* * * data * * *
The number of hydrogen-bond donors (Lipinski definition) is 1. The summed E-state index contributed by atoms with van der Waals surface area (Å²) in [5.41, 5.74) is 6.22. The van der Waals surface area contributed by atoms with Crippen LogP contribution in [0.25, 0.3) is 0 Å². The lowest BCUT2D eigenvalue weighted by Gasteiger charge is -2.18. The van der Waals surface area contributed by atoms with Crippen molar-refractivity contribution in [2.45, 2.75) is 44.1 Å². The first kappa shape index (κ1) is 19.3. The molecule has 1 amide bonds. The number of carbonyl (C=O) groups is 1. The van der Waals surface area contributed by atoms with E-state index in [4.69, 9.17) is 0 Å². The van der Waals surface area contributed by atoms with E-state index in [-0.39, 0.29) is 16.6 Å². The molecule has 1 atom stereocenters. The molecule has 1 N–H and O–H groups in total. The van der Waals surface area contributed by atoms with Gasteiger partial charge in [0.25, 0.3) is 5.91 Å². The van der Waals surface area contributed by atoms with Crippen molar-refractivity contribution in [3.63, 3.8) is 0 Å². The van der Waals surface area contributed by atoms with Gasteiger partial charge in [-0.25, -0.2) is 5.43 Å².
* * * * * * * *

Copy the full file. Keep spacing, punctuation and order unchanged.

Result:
The number of hydrogen-bond donors (Lipinski definition) is 1. The summed E-state index contributed by atoms with van der Waals surface area (Å²) in [5.41, 5.74) is 6.22. The van der Waals surface area contributed by atoms with Crippen LogP contribution in [0.25, 0.3) is 0 Å². The lowest BCUT2D eigenvalue weighted by Gasteiger charge is -2.18. The van der Waals surface area contributed by atoms with Crippen molar-refractivity contribution in [2.45, 2.75) is 44.1 Å². The first kappa shape index (κ1) is 19.3. The molecule has 1 amide bonds. The number of carbonyl (C=O) groups is 1. The van der Waals surface area contributed by atoms with E-state index in [4.69, 9.17) is 0 Å². The van der Waals surface area contributed by atoms with E-state index in [-0.39, 0.29) is 16.6 Å². The molecule has 1 atom stereocenters. The molecule has 1 N–H and O–H groups in total. The van der Waals surface area contributed by atoms with Gasteiger partial charge in [0.25, 0.3) is 5.91 Å². The van der Waals surface area contributed by atoms with Crippen molar-refractivity contribution in [3.63, 3.8) is 0 Å². The van der Waals surface area contributed by atoms with Gasteiger partial charge in [-0.25, -0.2) is 5.43 Å².